[dev-context] sortedkeys and compare in LMTX l-table.lua

Hans Hagen j.hagen at xs4all.nl
Sun Jan 26 22:55:44 CET 2020

On 1/26/2020 1:17 AM, Sebastian Miele wrote:
> On table.sortedkeys the page
> https://www.contextgarden.net/Table_manipulation says: "Returns a sorted
> array of all the keys in table t. The comparer used for sorting will
> treat everything as a string iff the compared values are of mixed type."
> According to l-table.lua, sortedkeys first checks whether the keys in
> the given table are (1) all strings, (2) all numbers, or (3): neither
> (1) or (2). In cases (1) and (2) table.sort is used with the default
> comparer (Lua's '<'). In case (3) table.sort is used with a custom
> compare function named 'compare' and defined in l-table.lua.
> According to the sentence from the garden cited above, 'compare' should
> return (something equivalent) to tostring(a) < tostring(b). However, it
> does something more complex that, e.g., makes 10 < "2" < 3 < 10 ('<'
> meaning infix 'compare' here). I.e. there are strict circles in the
> strict order.
> https://www.contextgarden.net/Table_manipulation goes on explaining
> that, "In general this means that you will be fine as long as you avoid
> stuffing indices along with number hashes together in t, lest the order
> will end up confused depending on what type an element is compared with
> in what order (cf. example [2])."
> This reflects the way 'compare' actually is at the moment. But it
> contradicts the previous sentence "The comparer used for sorting will
> treat everything as a string iff the compared values are of mixed type."
> If everything is treated as a string when neither (1) nor (2), then
> everything is well-defined and there is no confusion.
> Why is 'compare' not just (something equivalent to) tostring(a) <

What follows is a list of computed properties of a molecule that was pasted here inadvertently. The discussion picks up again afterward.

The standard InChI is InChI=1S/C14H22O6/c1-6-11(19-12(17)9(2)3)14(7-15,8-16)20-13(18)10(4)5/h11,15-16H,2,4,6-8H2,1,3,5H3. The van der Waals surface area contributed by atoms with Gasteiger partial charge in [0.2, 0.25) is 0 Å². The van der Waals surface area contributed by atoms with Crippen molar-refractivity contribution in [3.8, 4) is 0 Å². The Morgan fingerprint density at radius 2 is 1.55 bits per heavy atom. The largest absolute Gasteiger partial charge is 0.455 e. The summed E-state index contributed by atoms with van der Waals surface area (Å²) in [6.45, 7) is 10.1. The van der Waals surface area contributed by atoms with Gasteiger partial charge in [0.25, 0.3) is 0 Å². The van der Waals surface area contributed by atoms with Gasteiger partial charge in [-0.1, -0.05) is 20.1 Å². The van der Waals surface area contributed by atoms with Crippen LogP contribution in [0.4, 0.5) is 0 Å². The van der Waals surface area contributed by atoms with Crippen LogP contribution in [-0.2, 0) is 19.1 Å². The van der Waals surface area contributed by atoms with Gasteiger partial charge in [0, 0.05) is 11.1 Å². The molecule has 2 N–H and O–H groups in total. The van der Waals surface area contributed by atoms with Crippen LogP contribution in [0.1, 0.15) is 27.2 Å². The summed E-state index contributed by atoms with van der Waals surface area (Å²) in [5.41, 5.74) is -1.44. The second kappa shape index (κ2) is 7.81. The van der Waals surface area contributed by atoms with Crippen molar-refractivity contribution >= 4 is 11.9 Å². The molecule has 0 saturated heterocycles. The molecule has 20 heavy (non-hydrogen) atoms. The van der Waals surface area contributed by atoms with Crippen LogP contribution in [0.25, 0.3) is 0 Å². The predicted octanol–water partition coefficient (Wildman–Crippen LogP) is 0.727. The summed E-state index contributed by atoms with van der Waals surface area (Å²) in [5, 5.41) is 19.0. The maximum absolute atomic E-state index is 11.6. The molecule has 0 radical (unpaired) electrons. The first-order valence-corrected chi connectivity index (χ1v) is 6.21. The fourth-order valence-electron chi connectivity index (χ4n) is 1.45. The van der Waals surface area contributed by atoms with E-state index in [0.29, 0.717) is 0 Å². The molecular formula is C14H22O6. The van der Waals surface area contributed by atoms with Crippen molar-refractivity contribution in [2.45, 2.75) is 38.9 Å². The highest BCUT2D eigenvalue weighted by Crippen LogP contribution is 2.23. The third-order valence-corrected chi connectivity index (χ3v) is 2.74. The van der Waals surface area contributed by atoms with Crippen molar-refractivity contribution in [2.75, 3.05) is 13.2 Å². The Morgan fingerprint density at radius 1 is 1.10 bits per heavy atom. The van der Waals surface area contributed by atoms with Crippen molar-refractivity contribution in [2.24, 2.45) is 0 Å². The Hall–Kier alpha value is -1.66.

> tostring(b), violating the sentence cited above? Are there any
> meaningful uses of the way 'compare' is now?
> I suspect that the intent was to create an order that is lexicographic
> and numeric at the same time. As far as I see it, it just is not
> possible the way it was tried: Lexicographically, 11<2. Numerically,
> 2<11.
> I see three ways out: (1) Disallow mixed types of keys in tables given
> to sortedkeys. (2) Always use lexicographic order in the case of mixed
> key types. (3) Combine the orders by an order-theoretic sum. One
> possiblity: Every value that is neither a number nor a string is smaller
> than every number. Every number is smaller than every string. Otherwise
> elements are compared as they are now. Another possiblity: Define an
> order over all types, define an order for every type. Then sort by type
> first, and in type second.
> (1) may not possible without breaking a lot. (2) has sort of a
> discontinuity: E.g., add one numeric key to a table with only strings,
> and the order changes globally. (3) contains well defined, very
> predictable solutions without discontinuities.
Normally keys are not mixed but when they are this is the way it's done. 
It's been so for more than a decade so unlikely to change.

These sorters are not used when typesetting because there we also deal 
with languages and such. If's mostly a convenience feature that makes 
sure we can handles hashes in a predictable order when needed (because 
hashes have random order, even per run) and it also tries to be 
efficient in doing so.


                                           Hans Hagen | PRAGMA ADE
               Ridderstraat 27 | 8061 GH Hasselt | The Netherlands
        tel: 038 477 53 69 | www.pragma-ade.nl | www.pragma-pod.nl

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